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Apple Tip: View EXIF Digital Photo Data in OS X Finder

If you take digital photo you might think you have to have some type of utility or application to view the EXIF Data of the photos on your Mac. However, there is a way to view the basic EXIF data in the OS X Finder.

Apple – Pro – Tips – You’re Two Clicks from a Photo’s EXIF Data: Just click on the photo’s icon, then press Command-i to bring up the info dialog. When it appears, click on the right-facing triangle beside the words “More info” and the basic EXIF data will appear.


18 Comments on Apple Tip: View EXIF Digital Photo Data in OS X Finder

  1. you can also use the venerable graphic converter to view all the exif data. It has come preinstalled on some macs. Otherwise it’s available here:

  2. All I really need is “date picture taken”. Where is that?

  3. Trevor: The creation date (date picture taken) is not displayed in the OS X Finder. I would suggest that you can download “MacMetaShow,” a FREE Mac OS X droplet application, at the link below that will allow you to drop any image file on it to display all EXIF data.

  4. Thanks for the tip. Do you know of a way to get finder to add more metadata to view?

  5. I second Tim: Do you know of a way to get finder to add more metadata to view?

  6. Liberty Miller // 12 May ’11 at 8:17 pm // Reply

    NOT TRUE (apparently?) FOR MAC OS 10.3 (must be an enhancement for 10.4 Tiger ? What that 2007?) … any similar option for mac os 10.3 ? (( … I can’t part with my iMac G4 !! therefore, 10.3.9 forever! ..)

  7. Anna Ayling // 7 Jul ’11 at 9:39 pm // Reply

    Do you know how to add keywords so that it changed the exif? I’ve added keywords in iPhoto but can’t see them in the exif info. Any ideas?

    • Hi Anna, I don’t believe there is a way to change exif data directly using OS X but their are many applications and utilities that will allow you to change some or all of the data. There’s too many choices to list here but I’d suggest doing a Google search on “OS X exif editors” for a number of options. Good luck in finding what you’re looking for.

  8. Is there really no way to add the Date Picture Taken date as a column to the Finder so that I can sort and browse photos by the date taken? If not, is there a Mac utility that will allow me to browse collections of photos by date taken (besides iPhoto, which I detest).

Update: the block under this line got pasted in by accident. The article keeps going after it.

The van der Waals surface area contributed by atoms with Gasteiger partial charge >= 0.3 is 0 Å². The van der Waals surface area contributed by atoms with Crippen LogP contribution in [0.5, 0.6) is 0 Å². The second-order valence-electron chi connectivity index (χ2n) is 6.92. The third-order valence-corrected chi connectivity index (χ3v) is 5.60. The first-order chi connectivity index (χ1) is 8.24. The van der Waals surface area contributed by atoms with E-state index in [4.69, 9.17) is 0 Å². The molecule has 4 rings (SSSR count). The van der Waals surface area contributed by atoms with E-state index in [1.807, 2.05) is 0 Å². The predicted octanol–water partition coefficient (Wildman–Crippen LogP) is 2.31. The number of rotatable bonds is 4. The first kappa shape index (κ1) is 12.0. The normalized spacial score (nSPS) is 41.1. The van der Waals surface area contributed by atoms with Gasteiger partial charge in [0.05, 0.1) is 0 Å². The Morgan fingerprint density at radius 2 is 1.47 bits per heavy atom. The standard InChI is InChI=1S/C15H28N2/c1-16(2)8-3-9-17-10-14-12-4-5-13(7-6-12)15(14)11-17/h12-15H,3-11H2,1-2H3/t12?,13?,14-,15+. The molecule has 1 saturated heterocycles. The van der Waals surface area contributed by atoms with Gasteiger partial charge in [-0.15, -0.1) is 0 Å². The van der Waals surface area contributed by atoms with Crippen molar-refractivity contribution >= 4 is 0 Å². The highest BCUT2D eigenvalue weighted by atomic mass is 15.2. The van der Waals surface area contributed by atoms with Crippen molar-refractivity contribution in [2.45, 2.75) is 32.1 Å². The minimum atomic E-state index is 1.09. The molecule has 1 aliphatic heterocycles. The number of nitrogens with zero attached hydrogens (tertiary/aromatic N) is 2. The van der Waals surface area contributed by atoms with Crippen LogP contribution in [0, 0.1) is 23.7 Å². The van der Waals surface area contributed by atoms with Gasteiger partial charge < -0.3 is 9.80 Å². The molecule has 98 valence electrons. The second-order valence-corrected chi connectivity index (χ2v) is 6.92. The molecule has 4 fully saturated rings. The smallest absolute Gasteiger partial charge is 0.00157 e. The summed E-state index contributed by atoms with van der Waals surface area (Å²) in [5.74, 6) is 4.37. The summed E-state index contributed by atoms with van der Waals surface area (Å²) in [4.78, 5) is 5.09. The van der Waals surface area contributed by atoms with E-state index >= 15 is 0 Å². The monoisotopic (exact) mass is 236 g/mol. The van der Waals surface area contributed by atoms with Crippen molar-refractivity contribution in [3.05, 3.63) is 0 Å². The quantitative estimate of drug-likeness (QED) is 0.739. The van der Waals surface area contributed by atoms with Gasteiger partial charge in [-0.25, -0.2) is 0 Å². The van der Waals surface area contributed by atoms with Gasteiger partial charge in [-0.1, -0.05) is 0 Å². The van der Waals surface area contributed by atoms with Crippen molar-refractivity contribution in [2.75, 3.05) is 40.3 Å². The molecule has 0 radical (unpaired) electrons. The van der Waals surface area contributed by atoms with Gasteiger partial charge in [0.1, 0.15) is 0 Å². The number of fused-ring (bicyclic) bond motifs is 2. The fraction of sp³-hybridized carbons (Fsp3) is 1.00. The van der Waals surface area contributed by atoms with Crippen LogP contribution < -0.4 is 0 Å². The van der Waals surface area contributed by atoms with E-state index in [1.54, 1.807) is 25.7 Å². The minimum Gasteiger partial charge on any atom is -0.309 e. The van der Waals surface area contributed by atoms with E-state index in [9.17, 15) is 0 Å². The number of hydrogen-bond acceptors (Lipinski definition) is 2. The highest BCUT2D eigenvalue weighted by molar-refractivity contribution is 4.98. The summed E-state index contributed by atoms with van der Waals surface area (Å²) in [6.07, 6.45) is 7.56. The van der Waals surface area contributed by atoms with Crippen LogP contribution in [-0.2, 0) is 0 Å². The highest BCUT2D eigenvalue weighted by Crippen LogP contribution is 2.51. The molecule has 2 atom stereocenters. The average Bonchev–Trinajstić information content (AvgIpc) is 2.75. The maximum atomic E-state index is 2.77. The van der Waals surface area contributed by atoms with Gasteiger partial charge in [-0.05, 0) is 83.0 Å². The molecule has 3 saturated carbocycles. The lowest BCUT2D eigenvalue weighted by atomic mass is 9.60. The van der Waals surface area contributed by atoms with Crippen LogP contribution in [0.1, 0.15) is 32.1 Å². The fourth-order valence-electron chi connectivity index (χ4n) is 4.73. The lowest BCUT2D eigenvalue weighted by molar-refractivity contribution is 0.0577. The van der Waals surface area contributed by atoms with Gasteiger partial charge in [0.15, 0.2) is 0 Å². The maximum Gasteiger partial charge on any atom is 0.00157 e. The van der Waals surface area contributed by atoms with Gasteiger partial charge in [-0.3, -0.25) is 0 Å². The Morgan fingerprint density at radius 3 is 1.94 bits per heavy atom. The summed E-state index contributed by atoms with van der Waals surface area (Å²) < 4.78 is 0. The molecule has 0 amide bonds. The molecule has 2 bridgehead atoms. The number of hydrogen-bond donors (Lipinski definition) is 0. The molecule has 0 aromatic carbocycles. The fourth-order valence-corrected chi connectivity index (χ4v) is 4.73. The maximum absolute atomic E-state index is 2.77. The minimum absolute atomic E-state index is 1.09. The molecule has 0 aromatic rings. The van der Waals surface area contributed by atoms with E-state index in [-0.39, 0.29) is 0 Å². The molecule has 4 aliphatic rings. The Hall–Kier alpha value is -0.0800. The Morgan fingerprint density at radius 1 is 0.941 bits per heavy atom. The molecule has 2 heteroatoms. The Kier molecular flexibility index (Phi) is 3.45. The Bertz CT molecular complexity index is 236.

• Hi Sam, I don’t think so. This feature is very limited and built into the Apple Finder. Only Apple has access to modify. On the upper end, have you looked at Adobe Lightroom, Adobe Bridge or Apple Aperture? They all give much greater methods of managing photos.

      • Hi.

        Actually you can display date/time the photo was taken. If you copy the image from your camera, the date/time is kept as the file modification date/time. If you edit the image in some way, likely the modification date/time will change to reflect when you made the changes.

        The way out of this is to use a tool like jhead to reset the modification date/time based on the EXIF data inside the photo.

        “After these, you’ll find the date/time stamp of your files is wrong, so use jhead to put them back. First get it from

        then the command would be

        ~/Downloads/jhead/jhead -ft *.jpg
        ~/Downloads/jhead/jhead -ft *.JPG

        you’ll note that its case sensitive.”

  9. Hey guys, you can install VMWare fusion or Mac Parallels and then install windows on your mac. Then you can open up your pictures using windows explorer. LOL While this does work, it’s kind of a joke. One of the only things I like better about windows than the mac

  10. hi, there is no exif for facebook photo. this is very good option to learn their setting from their exif photo…. :/

  11. S Karmakar // 4 Jan ’13 at 7:13 am // Reply

    Open image with Preview, click on “Tools”, and select “Show Inspector”.
    In the Pop-up window select “i”(info) tab. Thats all.

  12. Free to try it right now !
    Install the “Graphic Converter”
    Download for Mac:
    Download for Windows:

  13. just open the picture in the preview and check the inspector there (command-i)
    it gives you full information instead of partial information of finder

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